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Louisa May Alcott

Born: November 29, 1832
Place: Germantown, Pennsylvania
Died: March 6, 1888
Place: Boston, Massachusetts

Louisa May Alcott Louisa May Alcott was born in Germantown, Pennsylvania on November 29, 1832. When she was a very young child she moved to Boston, Massachusetts, and the Boston area became her home from those days on. Throughout her childhood, the Alcotts had very little money. Her father, Amos Bronson Alcott, was an idealistic philosopher and educator who could never provide the family with a regular source of income. He founded several schools based on his experimental educational philosophies, but none of them were financially successful. Louisa's mother occasionally took in work that provided some financial relief, but the family lived in basic poverty. On the other hand, Louisa benefited from a very unique education. Her father believed strongly in the values of high moral principles, self-reliance, reading, and philosopical discussion, and he devoted much of his time to educating the Alcott children along these lines. When Louisa was eight years old, her family moved just outside Boston to the town of Concord, where they became neighbors of Ralph Waldo Emerson. The Alcotts became close friends of the Emersons, and then with Henry David Thoreau as well. Emerson had a personal library of classical and philosopical works that Louisa May Alcott was free to use. Thoreau provided her with a background in the natural sciences as well as philosophy. The Concord area was a haven for literary greats, and Louisa was influenced not only by Emerson and Thoreau, but also by the likes of James Russell Lowell, Julia Ward, Nathaniel Hawthorne, and Margaret Fuller. In essence, she was immersed in a world of outstanding teachers, thinkers, and writers.

With such a literary extended family, it was only natural that Louisa May Alcott would turn to writing herself. Her self-confidence in her ability to earn a living by writing was bolstered as she began to see her writings published; first, a poem, then several serial works and sensational short stories that she published in various periodicals under several pseudonyms. She published her first book, Flower Fables, when she turned 22, and then in 1864 she published her first successful novel, Moods. In 1868 Alcott published Little Women; or Meg, Jo, Beth, and Amy. This novel, now known simply as Little Women, is undoubtedly the book most often associated with Louisa May Alcott. It is now a classic, and highly recommended, especially for young people. Little Women is the story of a New England family with four very spirited girls growing up in the Civil War era. In many ways it is a reflection of Louisa May Alcott's own youth, with a strong theme of the struggles of growing up. Little Women was immediately a popular success, widely praised for its well-developed characters. The popularity of the novel established Louisa May Alcott as a major writer, and allowed her to support her previously-impoverished family. Alcott published several sequels to Little Women, including its most well-known counterpart, Little Men: Life at Plumfield with Jo's Boys.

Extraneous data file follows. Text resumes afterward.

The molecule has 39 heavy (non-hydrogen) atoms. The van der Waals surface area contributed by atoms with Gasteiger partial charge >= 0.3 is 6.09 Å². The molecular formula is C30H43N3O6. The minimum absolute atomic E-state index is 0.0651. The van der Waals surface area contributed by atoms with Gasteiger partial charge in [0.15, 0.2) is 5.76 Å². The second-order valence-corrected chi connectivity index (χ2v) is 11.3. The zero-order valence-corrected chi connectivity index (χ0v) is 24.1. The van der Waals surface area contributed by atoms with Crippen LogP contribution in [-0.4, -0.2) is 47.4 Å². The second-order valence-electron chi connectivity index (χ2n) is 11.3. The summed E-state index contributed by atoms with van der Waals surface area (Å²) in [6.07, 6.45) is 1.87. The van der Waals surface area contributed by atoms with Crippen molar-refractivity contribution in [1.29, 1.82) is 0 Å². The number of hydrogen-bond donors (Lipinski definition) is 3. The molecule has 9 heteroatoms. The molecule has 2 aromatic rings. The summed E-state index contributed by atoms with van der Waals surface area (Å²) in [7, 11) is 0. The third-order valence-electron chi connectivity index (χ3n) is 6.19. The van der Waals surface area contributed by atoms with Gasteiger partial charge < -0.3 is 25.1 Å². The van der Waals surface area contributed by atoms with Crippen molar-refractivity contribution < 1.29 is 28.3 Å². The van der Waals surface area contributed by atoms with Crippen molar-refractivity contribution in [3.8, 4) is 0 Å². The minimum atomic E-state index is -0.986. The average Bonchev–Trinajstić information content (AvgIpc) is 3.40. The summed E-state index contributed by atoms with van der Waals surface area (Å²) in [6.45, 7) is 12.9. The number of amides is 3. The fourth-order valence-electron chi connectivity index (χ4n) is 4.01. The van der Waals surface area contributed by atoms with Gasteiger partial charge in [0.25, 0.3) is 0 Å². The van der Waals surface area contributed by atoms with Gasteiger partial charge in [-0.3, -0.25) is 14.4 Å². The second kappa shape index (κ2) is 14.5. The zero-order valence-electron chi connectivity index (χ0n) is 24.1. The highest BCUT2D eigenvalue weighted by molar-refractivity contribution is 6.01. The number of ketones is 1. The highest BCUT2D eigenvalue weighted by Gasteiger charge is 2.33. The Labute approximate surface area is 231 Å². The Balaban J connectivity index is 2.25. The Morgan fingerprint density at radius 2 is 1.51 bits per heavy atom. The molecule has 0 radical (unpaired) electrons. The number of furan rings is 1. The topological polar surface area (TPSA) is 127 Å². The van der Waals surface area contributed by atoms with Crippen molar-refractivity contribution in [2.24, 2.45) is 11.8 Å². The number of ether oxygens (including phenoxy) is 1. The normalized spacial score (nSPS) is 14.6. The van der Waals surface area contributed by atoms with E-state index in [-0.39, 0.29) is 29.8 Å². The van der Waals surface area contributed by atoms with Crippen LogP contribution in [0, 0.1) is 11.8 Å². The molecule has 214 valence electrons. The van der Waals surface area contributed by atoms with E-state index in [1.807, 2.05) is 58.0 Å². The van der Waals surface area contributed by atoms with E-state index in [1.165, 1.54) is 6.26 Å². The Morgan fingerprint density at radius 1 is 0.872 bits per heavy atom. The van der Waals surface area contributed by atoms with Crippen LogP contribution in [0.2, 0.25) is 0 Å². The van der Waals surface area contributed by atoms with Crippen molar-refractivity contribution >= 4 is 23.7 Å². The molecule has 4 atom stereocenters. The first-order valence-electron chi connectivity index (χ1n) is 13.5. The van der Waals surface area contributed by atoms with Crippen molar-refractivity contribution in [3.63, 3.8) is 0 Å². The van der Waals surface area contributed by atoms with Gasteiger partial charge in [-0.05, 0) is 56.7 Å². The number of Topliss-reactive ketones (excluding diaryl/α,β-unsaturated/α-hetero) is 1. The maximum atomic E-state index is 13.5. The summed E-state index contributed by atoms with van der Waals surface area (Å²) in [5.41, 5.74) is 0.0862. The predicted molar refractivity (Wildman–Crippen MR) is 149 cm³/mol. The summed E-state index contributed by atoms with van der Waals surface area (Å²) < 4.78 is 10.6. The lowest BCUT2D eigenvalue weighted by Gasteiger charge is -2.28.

Louisa May Alcott continued writing throughout her life. She died in Boston on March 6, 1888. She endures as a classic American writer, and her works are still read and enjoyed by millions.

Click here to purchase the classic Little Women directly from Amazon.com. You can also purchase Little Men by clicking here.


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